DNAmFitAge relationship to physical activity

FitAgeAcceleration, DNAmGaitspeed, DNAmGripmax, and DNAmFEV1 have associations in the expected direction with physical activity in low to intermediate physically active individuals. Coefficients indicate the effect on physical activity for a one unit increase in each DNAm fitness biomarker after adjusting for chronological age within each sex (Table 3, Figure 4). The relationship to DNAmFitAge is as expected; someone with a higher FitAgeAcceleration has an estimated biological age that is older than expected, which corresponds to lower physical activity or physical functioning (Table 2B). Similarly, men and women with a faster DNAmGaitspeed, stronger DNAmGripmax, and larger DNAmFEV1 are more physically active when holding age constant. In conclusion, men and women who were more active showed correspondingly ‘fitter’ values of FitAgeAcceleration and the DNAm fitness biomarkers. Research suggests any exercise compared to none is beneficial to health [30], and we hope DNAmFitAge may serve as a tool to motivate starting an exercise regimen at any level.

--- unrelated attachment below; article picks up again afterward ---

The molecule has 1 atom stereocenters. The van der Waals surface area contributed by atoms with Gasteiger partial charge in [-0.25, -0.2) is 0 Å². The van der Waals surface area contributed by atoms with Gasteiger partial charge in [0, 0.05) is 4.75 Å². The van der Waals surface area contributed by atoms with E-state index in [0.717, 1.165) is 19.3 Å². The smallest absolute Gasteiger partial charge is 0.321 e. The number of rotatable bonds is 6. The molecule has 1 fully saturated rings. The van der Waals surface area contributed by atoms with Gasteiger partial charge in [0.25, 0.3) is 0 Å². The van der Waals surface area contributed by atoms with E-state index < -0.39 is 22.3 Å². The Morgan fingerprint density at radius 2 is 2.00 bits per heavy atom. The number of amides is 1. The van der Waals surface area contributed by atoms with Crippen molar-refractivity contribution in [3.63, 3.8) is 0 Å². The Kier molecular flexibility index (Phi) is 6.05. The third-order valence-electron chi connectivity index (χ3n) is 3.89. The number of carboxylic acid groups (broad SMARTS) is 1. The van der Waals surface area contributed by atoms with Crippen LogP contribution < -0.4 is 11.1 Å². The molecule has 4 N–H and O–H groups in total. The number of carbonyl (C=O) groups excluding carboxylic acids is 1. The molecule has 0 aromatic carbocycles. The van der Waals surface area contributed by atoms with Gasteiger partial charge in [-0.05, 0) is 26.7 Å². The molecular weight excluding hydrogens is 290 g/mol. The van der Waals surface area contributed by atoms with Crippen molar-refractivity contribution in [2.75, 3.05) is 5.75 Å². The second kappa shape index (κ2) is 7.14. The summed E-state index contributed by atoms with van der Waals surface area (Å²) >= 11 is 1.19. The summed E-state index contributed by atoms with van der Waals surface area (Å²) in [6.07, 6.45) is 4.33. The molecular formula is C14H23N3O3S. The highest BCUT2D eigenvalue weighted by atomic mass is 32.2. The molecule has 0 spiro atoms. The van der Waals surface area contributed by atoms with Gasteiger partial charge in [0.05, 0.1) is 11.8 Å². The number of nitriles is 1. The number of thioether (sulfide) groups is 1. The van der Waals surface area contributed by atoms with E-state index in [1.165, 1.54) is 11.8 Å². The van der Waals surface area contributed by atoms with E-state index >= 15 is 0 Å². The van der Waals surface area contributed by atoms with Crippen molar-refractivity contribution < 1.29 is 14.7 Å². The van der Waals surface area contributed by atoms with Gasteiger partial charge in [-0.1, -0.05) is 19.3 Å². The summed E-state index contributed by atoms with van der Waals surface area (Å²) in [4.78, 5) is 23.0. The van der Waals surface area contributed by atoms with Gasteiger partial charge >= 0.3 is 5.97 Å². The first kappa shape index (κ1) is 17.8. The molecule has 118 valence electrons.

Table 3. Association of DNAm biomarkers to physical activity and physical functioning in people with low to intermediate activity levels.

OutcomeFemalesMalesMeta analysis p-value
LBC 1921LBC 1936InChiantiJHSWHILBC 1921LBC 1936InChiantiJHS
DNAmGaitSpeed w/ Agecoefficient−0.512.828.763.0726.67−3.311.994.971.781.82E-03
DNAmGaitSpeed w/o Agecoefficient0.870.901.320.408.77−0.100.992.361.491.60E-06
DNAmGripmax w/Agecoefficient0.10−0.060.14-
DNAmGripmax w/o Agecoefficient0.0760.0350.100.0020.30−